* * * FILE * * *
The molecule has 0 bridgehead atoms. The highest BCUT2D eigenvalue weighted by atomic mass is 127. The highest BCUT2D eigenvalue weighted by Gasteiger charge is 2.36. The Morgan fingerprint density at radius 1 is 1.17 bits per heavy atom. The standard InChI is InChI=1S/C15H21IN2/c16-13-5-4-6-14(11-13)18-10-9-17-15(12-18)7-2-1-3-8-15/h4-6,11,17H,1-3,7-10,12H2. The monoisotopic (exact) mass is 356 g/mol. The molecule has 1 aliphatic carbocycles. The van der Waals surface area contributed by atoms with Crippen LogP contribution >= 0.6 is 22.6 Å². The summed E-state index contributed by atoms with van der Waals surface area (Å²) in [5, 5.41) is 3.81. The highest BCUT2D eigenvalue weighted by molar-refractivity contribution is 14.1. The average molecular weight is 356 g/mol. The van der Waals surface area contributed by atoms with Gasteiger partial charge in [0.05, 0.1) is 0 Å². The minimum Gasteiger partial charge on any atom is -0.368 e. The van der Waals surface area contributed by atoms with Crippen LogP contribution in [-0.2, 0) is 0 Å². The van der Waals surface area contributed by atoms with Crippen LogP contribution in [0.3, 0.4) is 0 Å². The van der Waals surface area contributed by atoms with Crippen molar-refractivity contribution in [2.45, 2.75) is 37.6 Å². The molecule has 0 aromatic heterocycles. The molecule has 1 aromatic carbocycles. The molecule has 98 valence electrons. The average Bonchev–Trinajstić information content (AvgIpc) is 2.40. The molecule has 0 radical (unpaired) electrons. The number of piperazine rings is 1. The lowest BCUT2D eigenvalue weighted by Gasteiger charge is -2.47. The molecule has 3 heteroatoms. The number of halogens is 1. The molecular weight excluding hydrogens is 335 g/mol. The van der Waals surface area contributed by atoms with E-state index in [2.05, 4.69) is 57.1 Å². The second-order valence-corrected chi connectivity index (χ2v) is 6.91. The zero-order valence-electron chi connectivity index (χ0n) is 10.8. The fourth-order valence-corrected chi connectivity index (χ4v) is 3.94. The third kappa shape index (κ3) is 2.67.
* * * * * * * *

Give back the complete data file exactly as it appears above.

The molecule has 0 bridgehead atoms. The highest BCUT2D eigenvalue weighted by atomic mass is 127. The highest BCUT2D eigenvalue weighted by Gasteiger charge is 2.36. The Morgan fingerprint density at radius 1 is 1.17 bits per heavy atom. The standard InChI is InChI=1S/C15H21IN2/c16-13-5-4-6-14(11-13)18-10-9-17-15(12-18)7-2-1-3-8-15/h4-6,11,17H,1-3,7-10,12H2. The monoisotopic (exact) mass is 356 g/mol. The molecule has 1 aliphatic carbocycles. The van der Waals surface area contributed by atoms with Crippen LogP contribution >= 0.6 is 22.6 Å². The summed E-state index contributed by atoms with van der Waals surface area (Å²) in [5, 5.41) is 3.81. The highest BCUT2D eigenvalue weighted by molar-refractivity contribution is 14.1. The average molecular weight is 356 g/mol. The van der Waals surface area contributed by atoms with Gasteiger partial charge in [0.05, 0.1) is 0 Å². The minimum Gasteiger partial charge on any atom is -0.368 e. The van der Waals surface area contributed by atoms with Crippen LogP contribution in [-0.2, 0) is 0 Å². The van der Waals surface area contributed by atoms with Crippen LogP contribution in [0.3, 0.4) is 0 Å². The van der Waals surface area contributed by atoms with Crippen molar-refractivity contribution in [2.45, 2.75) is 37.6 Å². The molecule has 0 aromatic heterocycles. The molecule has 1 aromatic carbocycles. The molecule has 98 valence electrons. The average Bonchev–Trinajstić information content (AvgIpc) is 2.40. The molecule has 0 radical (unpaired) electrons. The number of piperazine rings is 1. The lowest BCUT2D eigenvalue weighted by Gasteiger charge is -2.47. The molecule has 3 heteroatoms. The number of halogens is 1. The molecular weight excluding hydrogens is 335 g/mol. The van der Waals surface area contributed by atoms with E-state index in [2.05, 4.69) is 57.1 Å². The second-order valence-corrected chi connectivity index (χ2v) is 6.91. The zero-order valence-electron chi connectivity index (χ0n) is 10.8. The fourth-order valence-corrected chi connectivity index (χ4v) is 3.94. The third kappa shape index (κ3) is 2.67.